The Eleventh Circuit hands A COVID-19 coverage win to the insurer


person signing papers

Courts universally favor insureds in coverage disputes with insurance companies. After all, insurance companies are big, they hire lawyers and they write the policies that control coverage. Recognizing the advantages of power, courts throughout the United States place a heavy thumb on the scale in favor of the insureds. If there is even a “plausible” argument that policy language can be read two ways, the insured wins. 

Yet the courts also recognize that where the language of a policy is “unambiguous,” they apply the law no matter the outcome – even during a global pandemic. And, that is exactly what is happening in the COVID-19 coverage suits that have hit American courts almost as hard as the pandemic itself. 

The latest example is Gilreath Family & Cosmetic Dentistry, Inc. v. Cincinnati Insurance Company, ___ Fed. Appx. ___, 2021 WL 3870697 (11th Cir. Aug. 31, 2021). In just the second decision issued by a federal appeals court in a COVID-19 coverage case, the Eleventh Circuit made short work of the insured’s coverage arguments.1

Gilreath Family & Cosmetic Dentistry is a dental practice located in Marietta, Georgia.  Following the shelter-in-place order issued by their governor, Gilreath suspended all but its essential services and lost a “substantial portion of its usual income” as a result. 

Gilreath filed a class action lawsuit against its insurance carrier, arguing that it was entitled to business interruption coverage under the “business income,” “extra expense” and “civil authority” provisions of its general commercial liability policy. The district court dismissed its complaint and Gilreath appealed.    

Affirming the district court, the Eleventh Circuit noted that coverage under each of these sections is not unlimited; it requires a showing of “accidental physical loss or accidental physical damage” in order to recover. Citing to Georgia state law, the court noted that “accidental physical loss” is interpreted to mean that there must be “an actual change in the insured property” that either makes the property “unsatisfactory for future use” or requires “that repairs be made.”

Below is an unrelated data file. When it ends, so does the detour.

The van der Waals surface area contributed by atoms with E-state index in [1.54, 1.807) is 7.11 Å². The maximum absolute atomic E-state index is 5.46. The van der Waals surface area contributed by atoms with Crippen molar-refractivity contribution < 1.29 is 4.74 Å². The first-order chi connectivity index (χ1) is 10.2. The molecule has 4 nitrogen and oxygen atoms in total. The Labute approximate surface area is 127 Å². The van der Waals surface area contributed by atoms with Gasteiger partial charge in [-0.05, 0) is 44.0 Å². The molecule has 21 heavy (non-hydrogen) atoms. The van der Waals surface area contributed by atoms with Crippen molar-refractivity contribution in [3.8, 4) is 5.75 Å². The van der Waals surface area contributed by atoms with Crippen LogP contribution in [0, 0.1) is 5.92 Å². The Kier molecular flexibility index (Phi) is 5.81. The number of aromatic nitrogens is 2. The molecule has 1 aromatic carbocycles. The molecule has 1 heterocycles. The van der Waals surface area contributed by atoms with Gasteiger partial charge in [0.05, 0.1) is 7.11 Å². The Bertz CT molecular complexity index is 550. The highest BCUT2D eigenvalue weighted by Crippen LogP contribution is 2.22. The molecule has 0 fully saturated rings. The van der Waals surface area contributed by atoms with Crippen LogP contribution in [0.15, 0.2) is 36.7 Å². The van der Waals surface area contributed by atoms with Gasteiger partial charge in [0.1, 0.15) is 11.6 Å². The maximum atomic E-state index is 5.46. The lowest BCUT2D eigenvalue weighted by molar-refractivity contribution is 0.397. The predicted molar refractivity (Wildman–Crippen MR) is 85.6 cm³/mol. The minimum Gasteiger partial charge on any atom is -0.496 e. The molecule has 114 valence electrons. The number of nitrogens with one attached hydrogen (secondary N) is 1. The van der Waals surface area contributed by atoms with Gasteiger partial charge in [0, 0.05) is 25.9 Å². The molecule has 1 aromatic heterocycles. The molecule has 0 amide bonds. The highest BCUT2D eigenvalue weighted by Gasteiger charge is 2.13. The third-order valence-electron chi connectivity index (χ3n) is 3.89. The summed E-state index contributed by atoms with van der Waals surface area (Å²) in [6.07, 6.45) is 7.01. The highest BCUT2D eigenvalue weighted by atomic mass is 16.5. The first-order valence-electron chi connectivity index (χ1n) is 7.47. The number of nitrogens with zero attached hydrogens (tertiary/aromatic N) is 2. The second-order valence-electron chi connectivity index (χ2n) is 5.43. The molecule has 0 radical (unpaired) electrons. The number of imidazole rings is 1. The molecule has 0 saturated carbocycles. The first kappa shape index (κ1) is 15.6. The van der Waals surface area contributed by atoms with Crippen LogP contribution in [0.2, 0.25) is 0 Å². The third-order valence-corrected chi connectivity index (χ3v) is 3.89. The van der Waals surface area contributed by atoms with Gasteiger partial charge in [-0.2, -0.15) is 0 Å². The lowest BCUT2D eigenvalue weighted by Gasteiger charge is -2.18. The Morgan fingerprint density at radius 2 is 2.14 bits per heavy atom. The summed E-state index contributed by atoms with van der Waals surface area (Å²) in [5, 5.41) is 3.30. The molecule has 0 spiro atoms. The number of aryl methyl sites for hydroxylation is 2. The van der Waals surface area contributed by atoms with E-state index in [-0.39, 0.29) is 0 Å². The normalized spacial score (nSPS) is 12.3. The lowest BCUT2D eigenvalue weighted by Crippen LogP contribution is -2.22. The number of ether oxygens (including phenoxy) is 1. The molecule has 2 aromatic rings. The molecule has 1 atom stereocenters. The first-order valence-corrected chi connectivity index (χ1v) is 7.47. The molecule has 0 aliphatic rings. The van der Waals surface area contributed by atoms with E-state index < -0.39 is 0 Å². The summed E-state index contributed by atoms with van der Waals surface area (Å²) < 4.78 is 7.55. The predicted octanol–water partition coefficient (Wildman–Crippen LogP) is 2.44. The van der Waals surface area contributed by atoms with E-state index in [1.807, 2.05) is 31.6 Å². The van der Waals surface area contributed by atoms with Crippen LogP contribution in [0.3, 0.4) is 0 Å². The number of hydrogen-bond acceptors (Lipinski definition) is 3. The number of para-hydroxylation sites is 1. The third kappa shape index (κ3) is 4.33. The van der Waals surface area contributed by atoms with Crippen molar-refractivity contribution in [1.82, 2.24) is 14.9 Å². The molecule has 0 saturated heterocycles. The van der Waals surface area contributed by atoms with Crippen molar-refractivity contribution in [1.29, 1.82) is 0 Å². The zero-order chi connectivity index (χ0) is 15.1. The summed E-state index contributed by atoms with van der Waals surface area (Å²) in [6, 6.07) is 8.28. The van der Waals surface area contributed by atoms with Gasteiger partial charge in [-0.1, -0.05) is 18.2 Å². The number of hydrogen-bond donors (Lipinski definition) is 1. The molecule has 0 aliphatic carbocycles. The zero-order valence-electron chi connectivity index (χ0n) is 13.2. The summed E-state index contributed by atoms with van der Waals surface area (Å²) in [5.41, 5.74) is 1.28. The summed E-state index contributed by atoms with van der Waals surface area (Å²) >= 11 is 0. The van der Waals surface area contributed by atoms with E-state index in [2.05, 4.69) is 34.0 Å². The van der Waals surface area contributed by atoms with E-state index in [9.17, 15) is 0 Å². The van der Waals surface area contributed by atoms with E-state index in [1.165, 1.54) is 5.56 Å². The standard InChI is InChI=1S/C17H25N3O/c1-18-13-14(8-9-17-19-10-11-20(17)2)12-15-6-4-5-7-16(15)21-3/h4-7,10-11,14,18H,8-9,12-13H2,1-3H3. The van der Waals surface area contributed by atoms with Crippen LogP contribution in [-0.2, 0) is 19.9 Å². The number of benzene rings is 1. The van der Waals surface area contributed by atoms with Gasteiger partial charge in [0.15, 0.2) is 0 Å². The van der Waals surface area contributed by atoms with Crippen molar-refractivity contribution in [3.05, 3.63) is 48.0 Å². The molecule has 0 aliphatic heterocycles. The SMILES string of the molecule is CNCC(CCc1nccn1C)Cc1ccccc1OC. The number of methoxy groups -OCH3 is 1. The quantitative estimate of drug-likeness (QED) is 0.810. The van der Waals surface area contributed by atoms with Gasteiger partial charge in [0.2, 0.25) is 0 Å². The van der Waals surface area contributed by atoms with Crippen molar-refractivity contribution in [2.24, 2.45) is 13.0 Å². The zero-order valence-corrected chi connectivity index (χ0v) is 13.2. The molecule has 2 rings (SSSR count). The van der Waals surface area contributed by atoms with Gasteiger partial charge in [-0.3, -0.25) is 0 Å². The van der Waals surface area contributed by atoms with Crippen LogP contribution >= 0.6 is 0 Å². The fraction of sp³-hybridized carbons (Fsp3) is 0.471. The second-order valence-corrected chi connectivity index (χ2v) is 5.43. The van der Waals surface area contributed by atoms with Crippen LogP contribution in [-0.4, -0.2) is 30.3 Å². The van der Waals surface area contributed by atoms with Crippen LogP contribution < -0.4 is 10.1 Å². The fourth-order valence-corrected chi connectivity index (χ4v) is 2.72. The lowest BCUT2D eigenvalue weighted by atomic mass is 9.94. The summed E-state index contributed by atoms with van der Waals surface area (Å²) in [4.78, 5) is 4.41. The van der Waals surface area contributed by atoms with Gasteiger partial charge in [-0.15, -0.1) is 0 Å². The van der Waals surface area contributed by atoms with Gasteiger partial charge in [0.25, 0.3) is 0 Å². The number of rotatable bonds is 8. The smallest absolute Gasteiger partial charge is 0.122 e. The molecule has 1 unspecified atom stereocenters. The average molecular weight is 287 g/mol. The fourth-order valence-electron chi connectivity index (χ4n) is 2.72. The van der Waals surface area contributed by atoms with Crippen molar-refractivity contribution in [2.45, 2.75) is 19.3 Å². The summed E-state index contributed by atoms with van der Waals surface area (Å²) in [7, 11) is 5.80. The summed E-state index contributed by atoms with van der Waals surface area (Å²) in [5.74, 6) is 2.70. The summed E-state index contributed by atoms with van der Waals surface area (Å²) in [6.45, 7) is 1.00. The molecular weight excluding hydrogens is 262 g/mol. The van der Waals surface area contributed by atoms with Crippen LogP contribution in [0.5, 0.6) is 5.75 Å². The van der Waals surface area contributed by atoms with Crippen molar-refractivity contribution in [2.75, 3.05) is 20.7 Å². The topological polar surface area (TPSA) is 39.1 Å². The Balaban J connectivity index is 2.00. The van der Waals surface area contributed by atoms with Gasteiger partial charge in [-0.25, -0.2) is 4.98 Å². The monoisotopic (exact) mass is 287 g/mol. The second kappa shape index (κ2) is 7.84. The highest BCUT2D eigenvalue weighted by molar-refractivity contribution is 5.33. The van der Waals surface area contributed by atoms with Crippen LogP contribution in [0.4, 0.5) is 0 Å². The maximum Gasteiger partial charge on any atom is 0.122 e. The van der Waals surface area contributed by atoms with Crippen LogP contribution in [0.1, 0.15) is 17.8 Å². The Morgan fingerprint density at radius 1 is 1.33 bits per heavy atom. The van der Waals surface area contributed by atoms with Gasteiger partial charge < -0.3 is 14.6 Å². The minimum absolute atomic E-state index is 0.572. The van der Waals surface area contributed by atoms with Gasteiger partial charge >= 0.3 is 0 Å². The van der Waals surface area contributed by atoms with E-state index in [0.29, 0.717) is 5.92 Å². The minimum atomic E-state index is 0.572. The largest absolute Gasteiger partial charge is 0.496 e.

The court observed that despite the pandemic, “Gilreath still used the property to perform emergency procedures,” and failed to cite “any damage or change in the property...that required its repair or precluded its future use for dental procedures.” Gilreath’s argument that its confined space was conducive to the “lingering” of viral particles did not sway the court, either. “Even so, we do not see how the presence of those particles would cause physical damage or loss to the property.”

The court’s rejection of the confined space argument is significant. In the emerging COVID-19 coverage lawsuits, plaintiffs are attempting to leverage the most recent “science” on the subject, arguing that viral material alters the molecular structure of surfaces; that “logarithmic” analysis “proves” that an increased rate of infection places the viral load within an insured premises; and that insured premises are rendered “uninhabitable” by the virus – even as they are open for business today despite the surge caused by the Delta variant.

Even more important, the Eleventh Circuit reaffirmed that physicality remains the key to triggering business income coverage. To date, the courts remain committed to the idea that insurers do not cover economic loss unless it was caused by physical loss or damage. A governmental order that requires suspension of operations does not work “an actual change in insured property.” Nor is an “algorithm” a substitute for “physical damage.” As the Eleventh Circuit noted, if the language of an insurance policy is unambiguous, “the policy applies ‘as written, regardless of whether doing so benefits the carrier or the insured.’” When it comes to business interruption coverage in COVID-19 cases, “physical” still means physical.

Here is the take-away. Insurers have prevailed in the overwhelming majority of federal trial court decisions to date, principally on the basis of long-established state law requiring physical damage to a structure as a predicate to business’s interruption coverage. Now, insurers are 2-0 in the federal courts of appeals. Time will tell if the cases continue to break in favor of the insurers. Notably, it remains to be seen whether state supreme courts will read their own law in the same way as the federal courts that are currently applying it.

1 The first federal appellate win came in Oral Surgeons, P.C. v. Cincinnati Insurance Company, 2 F.4th 1141 (8th Cir, July 2, 2021).

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